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Voters Approve “Workers’ Rights Amendment”

Illinois voters have approved the “Workers’ Rights Amendment,” which will enshrine the right of employees to unionize and bargain collectively in the Illinois Constitution. The amendment provides that Illinois workers have “the fundamental right to organize and to bargain collectively through representatives of their own choosing for the purpose of negotiating wages, hours, and working conditions, and to protect their economic welfare and safety at work.”

The amendment further prohibits any law from being passed that interferes with, negates, or diminishes employees’ right to unionize and bargain collectively. Some critics of this amendment have speculated that this language could be used by public sector unions to seek to strike down current labor laws as diminishing employee rights (e.g., the requirement in the Illinois Educational Labor Relations Act that collective bargaining agreements include a “no-strike” provision that prohibits strikes during the term of the contract).

The language of the amendment would not appear at first blush to have much impact for public employers in Illinois, as most public-sector employees (with the exception of some statutory exemptions, such as supervisory, managerial, and confidential employees) already have the right to unionize and engage in collective bargaining, and employers are required to bargain over most terms and conditions of employment.  We anticipate, however, that unions may rely on the amendment to seek to bargain over an even broader scope of topics and may challenge employer work rules or Illinois statutes they believe are interfering with their rights. We expect there will be litigation over the scope of this amendment, and ultimately the courts will decide what, if any, new rights this amendment gives to public employees.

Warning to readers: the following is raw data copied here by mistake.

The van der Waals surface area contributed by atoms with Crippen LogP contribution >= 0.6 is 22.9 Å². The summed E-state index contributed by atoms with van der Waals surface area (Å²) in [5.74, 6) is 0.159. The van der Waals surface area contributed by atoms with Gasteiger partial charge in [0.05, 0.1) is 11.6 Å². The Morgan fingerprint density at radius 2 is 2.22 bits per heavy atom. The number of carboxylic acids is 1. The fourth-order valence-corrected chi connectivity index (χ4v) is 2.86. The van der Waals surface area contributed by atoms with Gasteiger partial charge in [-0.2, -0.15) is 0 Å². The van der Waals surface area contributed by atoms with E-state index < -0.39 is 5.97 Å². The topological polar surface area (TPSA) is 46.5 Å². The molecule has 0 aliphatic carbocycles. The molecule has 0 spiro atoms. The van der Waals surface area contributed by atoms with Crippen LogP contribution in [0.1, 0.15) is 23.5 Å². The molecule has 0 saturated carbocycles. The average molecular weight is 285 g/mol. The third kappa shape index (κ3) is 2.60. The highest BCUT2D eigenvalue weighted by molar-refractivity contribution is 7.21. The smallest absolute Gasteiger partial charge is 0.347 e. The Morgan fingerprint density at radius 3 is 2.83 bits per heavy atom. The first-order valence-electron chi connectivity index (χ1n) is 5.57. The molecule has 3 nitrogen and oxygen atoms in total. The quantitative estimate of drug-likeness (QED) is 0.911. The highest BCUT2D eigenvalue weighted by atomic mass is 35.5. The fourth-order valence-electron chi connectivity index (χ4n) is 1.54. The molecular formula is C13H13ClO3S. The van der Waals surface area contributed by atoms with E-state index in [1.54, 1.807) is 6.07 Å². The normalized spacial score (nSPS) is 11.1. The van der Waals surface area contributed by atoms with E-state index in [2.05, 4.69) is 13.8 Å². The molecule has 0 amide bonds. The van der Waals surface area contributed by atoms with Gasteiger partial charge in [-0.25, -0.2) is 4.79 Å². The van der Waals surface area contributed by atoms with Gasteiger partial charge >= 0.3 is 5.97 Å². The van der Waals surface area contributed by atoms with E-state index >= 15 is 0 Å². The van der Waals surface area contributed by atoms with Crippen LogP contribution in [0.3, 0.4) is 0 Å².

We also expect private-sector employers may challenge the amendment as a violation of the Supremacy Clause of the U.S. Constitution, based on an argument that federal labor law preempts the amendment. This argument was raised in Sachen, et al. v. Illinois State Board of Elections, a case brought by a group of taxpayers who sought to block the amendment from being included on the ballot for the November 8th election, but the court did not reach the merits of the argument.

We will continue to monitor the amendment’s impact and report new developments. If you have any questions about the amendment or its potential impact on your labor relations, please contact Christopher Hoffman.


Workers’ Rights Amendment: